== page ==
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A state treasurer is responsible for managing all of the tax money received and spent by a state. There are two distinct ways to move into this position and a vast number of skills and experiences that will help you prepare. If you want to become a state treasurer, you must be an expert in numbers and politics.
Like most political offices, at least in the United States, there are few educational requirements to become a state treasurer beyond a high school diploma. You probably will not find many treasurers with just that diploma, though. Many treasurers have bachelor's degrees, master's degrees or even doctorates in economics, accounting, political science or even a combination of these. The mathematical, logistical and political skills that these studies provide are great for a state treasurer to possess.
State treasurers come from many backgrounds to succeed in this job. One of the most common lines of work would be a local government treasurer or assistant in the state treasury office, because these give you a strong understanding of how budgeting and politics work together. Working as an accountant also can be excellent preparation because it will sharpen your understanding of taxes and balancing budgets. A less likely role but still a useful one would be to work in economics, such as being a professor of economics, because it would help you understand various monetary theories that are applicable to treasury jobs.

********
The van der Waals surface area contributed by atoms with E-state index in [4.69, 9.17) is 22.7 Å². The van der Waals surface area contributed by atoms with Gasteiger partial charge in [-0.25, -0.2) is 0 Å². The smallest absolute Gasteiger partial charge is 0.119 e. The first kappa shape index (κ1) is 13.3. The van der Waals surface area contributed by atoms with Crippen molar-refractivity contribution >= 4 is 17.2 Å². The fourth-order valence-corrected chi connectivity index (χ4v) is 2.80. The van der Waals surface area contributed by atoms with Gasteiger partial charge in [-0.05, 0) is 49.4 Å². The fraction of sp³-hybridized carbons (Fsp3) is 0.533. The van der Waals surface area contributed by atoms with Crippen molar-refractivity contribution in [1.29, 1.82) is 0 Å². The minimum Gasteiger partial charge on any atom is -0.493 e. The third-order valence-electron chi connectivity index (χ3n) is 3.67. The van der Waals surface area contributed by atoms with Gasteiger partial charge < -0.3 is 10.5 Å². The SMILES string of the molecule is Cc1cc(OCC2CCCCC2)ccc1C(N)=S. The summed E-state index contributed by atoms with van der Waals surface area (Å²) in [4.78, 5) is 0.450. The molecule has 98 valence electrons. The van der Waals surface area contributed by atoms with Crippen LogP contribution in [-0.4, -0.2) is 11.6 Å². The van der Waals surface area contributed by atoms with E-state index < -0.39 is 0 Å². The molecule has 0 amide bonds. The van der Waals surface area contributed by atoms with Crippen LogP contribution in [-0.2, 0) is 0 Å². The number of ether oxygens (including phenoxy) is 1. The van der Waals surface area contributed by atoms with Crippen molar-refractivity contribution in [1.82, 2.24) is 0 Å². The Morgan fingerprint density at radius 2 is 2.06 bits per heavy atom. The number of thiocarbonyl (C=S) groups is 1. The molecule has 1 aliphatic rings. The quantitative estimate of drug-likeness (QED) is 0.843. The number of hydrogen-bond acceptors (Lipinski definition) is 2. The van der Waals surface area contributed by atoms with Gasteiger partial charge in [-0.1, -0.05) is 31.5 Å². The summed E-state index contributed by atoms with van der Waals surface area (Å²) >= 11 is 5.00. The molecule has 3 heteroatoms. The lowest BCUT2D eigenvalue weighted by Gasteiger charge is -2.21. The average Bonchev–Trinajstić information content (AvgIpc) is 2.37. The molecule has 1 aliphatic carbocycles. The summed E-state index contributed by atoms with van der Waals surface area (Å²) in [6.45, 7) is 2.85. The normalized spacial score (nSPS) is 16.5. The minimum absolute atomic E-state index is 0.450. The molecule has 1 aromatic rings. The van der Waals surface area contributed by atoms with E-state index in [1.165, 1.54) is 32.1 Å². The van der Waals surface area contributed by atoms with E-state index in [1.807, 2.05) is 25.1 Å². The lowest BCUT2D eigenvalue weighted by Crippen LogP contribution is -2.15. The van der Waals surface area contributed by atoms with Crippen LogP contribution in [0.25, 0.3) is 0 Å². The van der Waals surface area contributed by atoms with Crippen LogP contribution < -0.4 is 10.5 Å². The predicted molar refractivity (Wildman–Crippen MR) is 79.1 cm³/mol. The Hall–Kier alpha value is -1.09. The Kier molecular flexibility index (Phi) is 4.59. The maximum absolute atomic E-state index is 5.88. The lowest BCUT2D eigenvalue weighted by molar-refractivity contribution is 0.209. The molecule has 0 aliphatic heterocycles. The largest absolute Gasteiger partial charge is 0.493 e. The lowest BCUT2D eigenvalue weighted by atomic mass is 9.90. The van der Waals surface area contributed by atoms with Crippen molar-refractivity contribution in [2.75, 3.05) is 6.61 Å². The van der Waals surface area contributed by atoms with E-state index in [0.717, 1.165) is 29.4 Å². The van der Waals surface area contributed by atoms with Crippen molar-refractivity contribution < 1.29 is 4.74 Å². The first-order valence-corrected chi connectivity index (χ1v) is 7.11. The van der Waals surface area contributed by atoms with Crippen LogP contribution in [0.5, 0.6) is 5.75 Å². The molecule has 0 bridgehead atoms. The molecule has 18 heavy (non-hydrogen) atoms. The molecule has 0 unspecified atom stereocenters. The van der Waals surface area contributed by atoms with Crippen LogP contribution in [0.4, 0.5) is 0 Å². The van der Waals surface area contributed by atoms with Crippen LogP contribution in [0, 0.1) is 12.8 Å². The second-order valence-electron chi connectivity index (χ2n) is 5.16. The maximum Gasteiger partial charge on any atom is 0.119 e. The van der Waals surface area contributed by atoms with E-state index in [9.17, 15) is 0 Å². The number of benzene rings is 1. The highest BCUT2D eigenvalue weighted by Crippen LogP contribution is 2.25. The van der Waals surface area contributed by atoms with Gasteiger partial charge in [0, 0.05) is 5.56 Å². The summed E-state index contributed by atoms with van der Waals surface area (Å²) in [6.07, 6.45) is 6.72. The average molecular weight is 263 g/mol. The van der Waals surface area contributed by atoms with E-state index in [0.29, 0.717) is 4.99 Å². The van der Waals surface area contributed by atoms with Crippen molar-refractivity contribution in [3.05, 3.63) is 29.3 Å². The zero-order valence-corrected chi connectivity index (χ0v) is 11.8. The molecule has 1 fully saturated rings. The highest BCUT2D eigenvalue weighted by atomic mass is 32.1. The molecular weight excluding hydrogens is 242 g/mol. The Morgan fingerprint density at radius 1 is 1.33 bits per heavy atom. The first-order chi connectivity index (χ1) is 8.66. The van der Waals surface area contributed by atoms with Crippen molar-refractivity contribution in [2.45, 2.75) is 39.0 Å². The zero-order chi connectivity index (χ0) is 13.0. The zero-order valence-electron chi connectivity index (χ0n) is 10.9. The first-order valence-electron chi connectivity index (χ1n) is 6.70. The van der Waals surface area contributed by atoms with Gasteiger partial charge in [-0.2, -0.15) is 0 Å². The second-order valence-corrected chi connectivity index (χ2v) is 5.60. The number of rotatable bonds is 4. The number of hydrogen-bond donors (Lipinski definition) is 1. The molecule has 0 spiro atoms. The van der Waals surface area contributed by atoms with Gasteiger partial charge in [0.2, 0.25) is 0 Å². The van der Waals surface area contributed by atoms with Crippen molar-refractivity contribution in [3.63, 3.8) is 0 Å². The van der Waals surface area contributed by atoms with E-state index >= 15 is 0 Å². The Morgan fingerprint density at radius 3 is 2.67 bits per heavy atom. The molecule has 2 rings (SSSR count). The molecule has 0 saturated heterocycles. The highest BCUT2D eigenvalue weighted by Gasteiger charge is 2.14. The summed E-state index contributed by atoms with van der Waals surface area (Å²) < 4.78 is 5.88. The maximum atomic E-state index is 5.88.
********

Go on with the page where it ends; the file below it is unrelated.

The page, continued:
There are two ways to become a state treasurer in the United States. The majority of states choose their treasurer by popular vote, just like a governor, mayor or other public official. Be aware, if you want to become a state treasurer, there are about 15 states that allow this position to be appointed by the governor.
No matter how you get the job, you must fully understand its duties if you plan to become a state treasurer. The state treasurer's top priority is monitoring and managing state taxes and ensuring that the proper amount goes to the correct state agencies. As state treasurer, you will sit on committees responsible for planning the yearly budget. You also will need to work closely with the governor and other agency chiefs to solve any problems that might arise regarding state finances, such as bankruptcy or changes in the tax code. You might also need to know how to give a campaign speech and deal with the rigors of fundraising when running for your office.
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